Just as I went in for a second scream there was a commotion in the hall. The sound of a stretcher, a sound I’d never forget, rattling down the hall. Its thin wheels sounded like skeleton bones, poorly oiled, on the clean hospital lelonium. Click, click, squeak.

My next fifteen-minute wellness check came just as the stretcher made it’s way past my door. And in the hall, I saw a man pass by. His hands, though tightly bound, were clean hands. Pale Maine hands.  His face empty, eyes empty. A lost look plastered to him like a missing person’s ad. And as the entire stretcher passed my door I didn’t see a single drop of blood.




But what else is there to do with this type of pain?

Give in?

Give up?

Certainly not.

Not while those with mental illnesses are still mistreated. Not while we are still killed by police who aren’t trained to handle situations of mental health crises. Not while more of us are in prisons receiving treatment than in hospitals. Not while treatment is so inaccessible. Not while mental illnesses are so misunderstood, and not while there is so much misinformation.

Not while we can’t talk about it.

And not while we can talk about it but don’t know what we’re talking about.


What it’s like to Need Unmediated Medication

I didn’t know I was going to grow up to be Schizophrenic. I guess the warning signs were there. Depression, anxiety, self-harm, magical thinking, self-isolation, and poor social skills. A preoccupation with death and a delusional fascination with religion. Even so, at eighteen and hardly an adult, the transition from neurotypical to Schizophrenic broke me. But then, no one plans on growing up to be sick. Young adulthood snatched away from me by madness and medication. Frequent psychiatric hospitalizations and a few suicide attempts dotted my calendar. Eventually, my illness changed from acute to chronic. Four years later and I’m twenty-two going on twenty-three. I’m a college dropout. I’m on disability. I take medication five times a day to function well enough to live on my own. But after all the medication I still hear voices all day every day. I can’t read, and I can hardly write.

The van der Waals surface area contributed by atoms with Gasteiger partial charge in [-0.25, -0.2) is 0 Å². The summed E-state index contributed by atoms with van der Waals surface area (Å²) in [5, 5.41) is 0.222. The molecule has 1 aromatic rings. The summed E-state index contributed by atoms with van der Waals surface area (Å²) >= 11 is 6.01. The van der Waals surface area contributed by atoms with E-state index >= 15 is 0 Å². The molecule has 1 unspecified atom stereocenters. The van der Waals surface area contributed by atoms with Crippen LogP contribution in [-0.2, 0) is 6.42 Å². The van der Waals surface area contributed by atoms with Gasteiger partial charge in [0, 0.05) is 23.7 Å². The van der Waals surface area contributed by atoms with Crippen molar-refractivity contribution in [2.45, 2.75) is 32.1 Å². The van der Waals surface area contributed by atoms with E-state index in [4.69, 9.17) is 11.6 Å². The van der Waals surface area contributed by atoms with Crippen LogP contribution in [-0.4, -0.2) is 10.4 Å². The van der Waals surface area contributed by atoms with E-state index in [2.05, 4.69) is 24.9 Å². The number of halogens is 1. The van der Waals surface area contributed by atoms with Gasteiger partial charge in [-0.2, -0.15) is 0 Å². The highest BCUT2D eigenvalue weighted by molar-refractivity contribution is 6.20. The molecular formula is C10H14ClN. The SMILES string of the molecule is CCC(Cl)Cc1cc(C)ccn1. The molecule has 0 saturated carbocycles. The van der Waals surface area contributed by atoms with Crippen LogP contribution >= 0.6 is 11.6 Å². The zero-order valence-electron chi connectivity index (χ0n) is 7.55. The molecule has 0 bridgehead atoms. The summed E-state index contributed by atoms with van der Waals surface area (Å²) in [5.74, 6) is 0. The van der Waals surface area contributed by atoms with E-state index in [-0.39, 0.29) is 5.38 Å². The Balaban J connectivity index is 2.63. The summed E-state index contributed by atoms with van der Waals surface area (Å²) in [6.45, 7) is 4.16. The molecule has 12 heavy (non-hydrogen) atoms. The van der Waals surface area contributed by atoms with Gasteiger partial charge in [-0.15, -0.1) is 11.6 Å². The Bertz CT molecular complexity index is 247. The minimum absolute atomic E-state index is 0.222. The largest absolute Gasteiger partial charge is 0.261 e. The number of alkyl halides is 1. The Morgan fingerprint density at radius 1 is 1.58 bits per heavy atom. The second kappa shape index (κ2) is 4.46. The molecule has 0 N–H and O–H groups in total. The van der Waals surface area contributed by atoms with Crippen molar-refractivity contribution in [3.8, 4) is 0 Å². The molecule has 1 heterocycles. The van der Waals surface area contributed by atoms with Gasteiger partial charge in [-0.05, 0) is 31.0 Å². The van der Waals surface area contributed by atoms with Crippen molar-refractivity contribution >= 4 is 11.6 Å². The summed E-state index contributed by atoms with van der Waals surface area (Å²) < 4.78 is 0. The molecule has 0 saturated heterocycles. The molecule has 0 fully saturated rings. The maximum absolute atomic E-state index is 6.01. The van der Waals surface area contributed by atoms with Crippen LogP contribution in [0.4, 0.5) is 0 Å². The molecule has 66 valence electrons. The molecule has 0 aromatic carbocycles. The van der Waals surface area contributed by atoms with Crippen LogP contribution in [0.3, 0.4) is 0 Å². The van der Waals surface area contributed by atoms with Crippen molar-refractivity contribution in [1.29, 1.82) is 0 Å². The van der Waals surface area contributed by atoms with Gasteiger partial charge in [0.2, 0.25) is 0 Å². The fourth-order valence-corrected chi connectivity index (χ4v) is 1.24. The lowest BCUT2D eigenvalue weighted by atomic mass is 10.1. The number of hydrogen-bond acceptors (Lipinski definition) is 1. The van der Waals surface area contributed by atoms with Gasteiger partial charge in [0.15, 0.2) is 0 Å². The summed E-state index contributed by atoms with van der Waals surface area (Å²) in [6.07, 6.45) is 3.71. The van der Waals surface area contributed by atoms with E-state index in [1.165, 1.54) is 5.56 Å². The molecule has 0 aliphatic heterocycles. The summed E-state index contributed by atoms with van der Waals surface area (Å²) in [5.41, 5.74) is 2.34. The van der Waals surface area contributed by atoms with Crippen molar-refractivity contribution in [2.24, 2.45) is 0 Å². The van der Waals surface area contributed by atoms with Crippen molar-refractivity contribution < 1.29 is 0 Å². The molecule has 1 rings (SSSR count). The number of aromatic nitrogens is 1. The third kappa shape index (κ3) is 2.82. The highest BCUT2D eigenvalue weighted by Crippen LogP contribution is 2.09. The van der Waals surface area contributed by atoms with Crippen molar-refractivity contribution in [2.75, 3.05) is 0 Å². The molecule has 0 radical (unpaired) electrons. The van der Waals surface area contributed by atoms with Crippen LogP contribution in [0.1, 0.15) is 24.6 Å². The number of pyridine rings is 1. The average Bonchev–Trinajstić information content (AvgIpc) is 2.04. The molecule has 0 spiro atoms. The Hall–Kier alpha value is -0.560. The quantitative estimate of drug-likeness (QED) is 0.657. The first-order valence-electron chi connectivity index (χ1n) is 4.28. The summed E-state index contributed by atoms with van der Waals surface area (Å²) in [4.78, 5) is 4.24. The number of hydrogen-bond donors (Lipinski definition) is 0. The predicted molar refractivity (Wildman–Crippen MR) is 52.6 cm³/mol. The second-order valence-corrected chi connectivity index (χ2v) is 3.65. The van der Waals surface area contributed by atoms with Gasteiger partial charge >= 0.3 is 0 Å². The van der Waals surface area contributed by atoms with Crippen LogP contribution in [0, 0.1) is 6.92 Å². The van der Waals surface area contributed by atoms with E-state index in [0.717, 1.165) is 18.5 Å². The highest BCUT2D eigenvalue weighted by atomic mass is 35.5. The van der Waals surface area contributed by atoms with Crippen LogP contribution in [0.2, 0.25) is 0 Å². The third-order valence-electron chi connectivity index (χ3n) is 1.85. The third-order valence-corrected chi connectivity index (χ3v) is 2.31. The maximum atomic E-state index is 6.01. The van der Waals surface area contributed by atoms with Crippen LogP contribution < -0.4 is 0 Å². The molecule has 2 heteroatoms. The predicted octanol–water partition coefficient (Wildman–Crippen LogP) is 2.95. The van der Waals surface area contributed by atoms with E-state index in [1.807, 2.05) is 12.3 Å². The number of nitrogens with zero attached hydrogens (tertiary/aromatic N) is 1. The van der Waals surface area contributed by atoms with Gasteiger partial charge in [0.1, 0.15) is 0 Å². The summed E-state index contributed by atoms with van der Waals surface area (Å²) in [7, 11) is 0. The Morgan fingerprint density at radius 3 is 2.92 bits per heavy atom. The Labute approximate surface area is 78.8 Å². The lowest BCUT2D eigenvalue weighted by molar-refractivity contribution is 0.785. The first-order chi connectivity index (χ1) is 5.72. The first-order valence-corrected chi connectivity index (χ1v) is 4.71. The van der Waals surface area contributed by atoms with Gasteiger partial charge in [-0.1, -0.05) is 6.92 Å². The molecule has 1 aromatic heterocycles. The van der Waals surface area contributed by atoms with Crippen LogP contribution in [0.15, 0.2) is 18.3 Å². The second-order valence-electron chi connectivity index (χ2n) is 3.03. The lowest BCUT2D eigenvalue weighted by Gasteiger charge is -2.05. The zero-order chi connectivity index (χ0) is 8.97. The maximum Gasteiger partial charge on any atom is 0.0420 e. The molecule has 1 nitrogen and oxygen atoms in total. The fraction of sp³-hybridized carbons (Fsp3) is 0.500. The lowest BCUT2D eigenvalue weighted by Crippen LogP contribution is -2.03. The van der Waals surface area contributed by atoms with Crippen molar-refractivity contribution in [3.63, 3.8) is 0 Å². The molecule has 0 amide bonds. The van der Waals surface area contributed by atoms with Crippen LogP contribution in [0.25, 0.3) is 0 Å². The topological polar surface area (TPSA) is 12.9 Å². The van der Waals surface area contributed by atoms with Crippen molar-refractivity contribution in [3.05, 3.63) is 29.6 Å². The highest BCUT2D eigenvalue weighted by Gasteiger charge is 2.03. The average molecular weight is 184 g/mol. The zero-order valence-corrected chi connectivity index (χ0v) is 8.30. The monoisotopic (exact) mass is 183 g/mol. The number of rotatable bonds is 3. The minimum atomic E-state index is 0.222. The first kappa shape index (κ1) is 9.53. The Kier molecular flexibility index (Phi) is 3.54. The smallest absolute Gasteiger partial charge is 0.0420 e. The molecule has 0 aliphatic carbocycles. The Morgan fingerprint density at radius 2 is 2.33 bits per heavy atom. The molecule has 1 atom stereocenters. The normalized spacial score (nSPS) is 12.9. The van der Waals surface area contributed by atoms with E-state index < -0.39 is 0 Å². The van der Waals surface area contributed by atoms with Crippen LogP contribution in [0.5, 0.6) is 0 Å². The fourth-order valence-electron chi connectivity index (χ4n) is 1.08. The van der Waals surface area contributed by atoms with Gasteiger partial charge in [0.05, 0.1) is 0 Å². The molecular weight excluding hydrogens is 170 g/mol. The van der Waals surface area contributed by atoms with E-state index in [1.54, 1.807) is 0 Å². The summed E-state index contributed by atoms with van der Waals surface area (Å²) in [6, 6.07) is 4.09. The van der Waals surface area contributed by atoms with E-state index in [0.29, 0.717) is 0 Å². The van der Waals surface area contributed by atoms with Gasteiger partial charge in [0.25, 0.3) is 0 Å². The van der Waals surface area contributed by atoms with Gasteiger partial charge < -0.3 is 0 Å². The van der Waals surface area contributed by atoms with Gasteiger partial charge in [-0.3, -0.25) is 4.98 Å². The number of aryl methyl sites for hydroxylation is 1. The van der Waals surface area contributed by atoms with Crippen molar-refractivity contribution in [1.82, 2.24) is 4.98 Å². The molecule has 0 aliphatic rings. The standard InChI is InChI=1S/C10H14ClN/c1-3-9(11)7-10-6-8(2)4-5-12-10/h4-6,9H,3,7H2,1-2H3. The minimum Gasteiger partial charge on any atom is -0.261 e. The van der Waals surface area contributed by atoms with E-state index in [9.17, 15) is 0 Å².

These days I walk the line between Bipolar and Schizophrenic. I exist in a gray space called Schizoaffective. I spend most days at home with my two tabby cats, while my husband goes to work. I don’t feel young. I’m tired. I’m… sexless, achy, and confused. My brain feels like it’s full of sand. And my psychiatrist says that it’s normal, that it’s all normal. Normal for a Schizophrenic. It’s the anti-psychotics she says. She says that when my brain feels full of under-cooked bread that it’s normal too. And like so many, many Americans, I hate medication.

Or… I used to.

Because while it may have taken four years to find the right medication. I can say now that Seroquel has saved my life. I lost almost everything to Schizophrenia and then Schizoaffective Disorder. Nothing seemed sacred. Not family, not friends, not time or perspective, not school or reputation. Nothing.